The Flywheel

Program for October 24th, 2008

The YMCA Today

Children doing homework

Our own ‘Dandy Don’ Lau provides us with an overview of the ‘Y’ today, what’s happening, what’s new, what’s next. 

The ‘Y’ has been part of the West County community for a long time. Hank Covell and Don will tell us about how it’s evolving for the future.

 

MEETING OF October 17th, 2008

Welcome, Invocation, Thought for the Day

Jim Young stood in for President Mark Howe, rang the bell, and called the meeting to order. Judy Kafka led the pledge of allegiance. Josh G., freshly back from an apparently awful trip (not!) to Italy and as sassy as ever, followed in the footsteps of Josh S. from the week before and provided a Joke for the Day. Although jokes inevitably lose something in Flywheel summary translation, perhaps due to bad scribing, this may at least encourage follow-up by those not in attendance. So Josh G. told us about his great uncle, a chicken farmer (and I believe a Republican?!), who devised a clever method for keeping track of rooster productivity. Due to the remarkable ingenuity of one of the roosters, the chicken-farming uncle was eventually awarded the “Pullets Surprise” and even the esteemed “No Bell Piece Prize”. (Aren’t you a bit curious now?)

Visiting Rotarians

  • Nobuko Mukai of El Cerrito Rotary joined us for lunch.

Rotarians with Guests

  • Charlie Fender introduced Clavel Fender, his wife of 66 years, and further revealed that he will celebrate his 90th birthday in November. Way to go, Charlie, on both counts!
  • Josh Genser had his wife, Elena, as his guest.
  • Rich Alexander introduced his guest, fellow Pt. Richmond attorney, David Vincent.
  • Henry Kelman had his son, Benjamin, join him for lunch.

Sunshine Report

Bill Koziol reported the following and asked everyone to keep positive thoughts for these fellow Club members.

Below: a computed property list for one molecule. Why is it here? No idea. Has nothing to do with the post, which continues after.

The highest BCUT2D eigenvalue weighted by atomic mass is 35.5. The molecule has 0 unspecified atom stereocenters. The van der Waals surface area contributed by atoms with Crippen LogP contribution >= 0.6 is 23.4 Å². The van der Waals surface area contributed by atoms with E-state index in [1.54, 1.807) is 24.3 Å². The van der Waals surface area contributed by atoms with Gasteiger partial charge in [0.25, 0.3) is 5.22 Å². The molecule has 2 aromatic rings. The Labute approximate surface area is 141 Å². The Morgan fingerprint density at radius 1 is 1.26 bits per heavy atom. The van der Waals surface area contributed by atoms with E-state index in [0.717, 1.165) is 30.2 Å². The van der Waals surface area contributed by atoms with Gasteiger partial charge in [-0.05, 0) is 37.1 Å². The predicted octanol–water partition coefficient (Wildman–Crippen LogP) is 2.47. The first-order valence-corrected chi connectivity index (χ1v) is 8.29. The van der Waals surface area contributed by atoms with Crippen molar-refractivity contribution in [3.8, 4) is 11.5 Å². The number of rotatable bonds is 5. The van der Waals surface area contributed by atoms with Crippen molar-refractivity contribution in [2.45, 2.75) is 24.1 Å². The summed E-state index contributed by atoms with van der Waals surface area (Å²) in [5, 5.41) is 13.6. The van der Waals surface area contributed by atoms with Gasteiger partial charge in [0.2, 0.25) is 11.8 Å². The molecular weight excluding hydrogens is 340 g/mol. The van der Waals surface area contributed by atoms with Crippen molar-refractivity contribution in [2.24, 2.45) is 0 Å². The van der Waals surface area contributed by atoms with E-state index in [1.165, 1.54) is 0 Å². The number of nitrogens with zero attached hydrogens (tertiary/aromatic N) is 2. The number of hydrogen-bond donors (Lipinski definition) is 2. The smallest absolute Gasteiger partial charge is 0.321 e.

• Bob Dabney had heart surgery on Friday, October 10, and he’s doing well, according to his wife, Cheryl.
  • Elof Granberg is back in the hospital with an erratic heart beat.
  • Reyn Partridge recently suffered a concussion from falling in an accident while on his bicycle.
  • Charlie Wong is resting at home and would welcome Rotarian’s calls.

Announcements

  • Don’t forget to purchase tickets for the Winehaven Halloween event on Friday, October 31 (replaces our regular Friday meeting at Mira Vista Country Club). Do it now, and do it here.
  • John Nicol reminded everyone to sign up for the annual Reno train trip, scheduled for Sunday-Monday, January 25-26, 2009. Could this really be the “last one”?!
  • Laura Kuhn reported that last weekend’s clean-up at the popular and wildly successful Rotary Peace Garden in Richmond’s Iron Triangle was a lot of fun and productive, too.
  • Michael Gill shared that his company, Transcept Pharmaceuticals in Pt. Richmond, is completing a so-called reverse merger with a South San Francisco company and, in the process, is going public without going through an Initial Public Offering (IPO).
  • David Vincent, Rich Alexander’s guest, is involved with the Save the Plunge project in Pt. Richmond. He reported that the basic Phase I of the project is fully funded with construction having started in August for completion next spring. Phase II, which involves a $500,000 matching grant primarily for upgrading and relocating restrooms and showers as well as restoring the building’s facade, will optimally start right after Phase I is finished. But David emphasized that strong community funding is still needed to make Phase II happen on schedule. David also thanked Richmond Rotarians for all their support over the years with the Masquers Playhouse.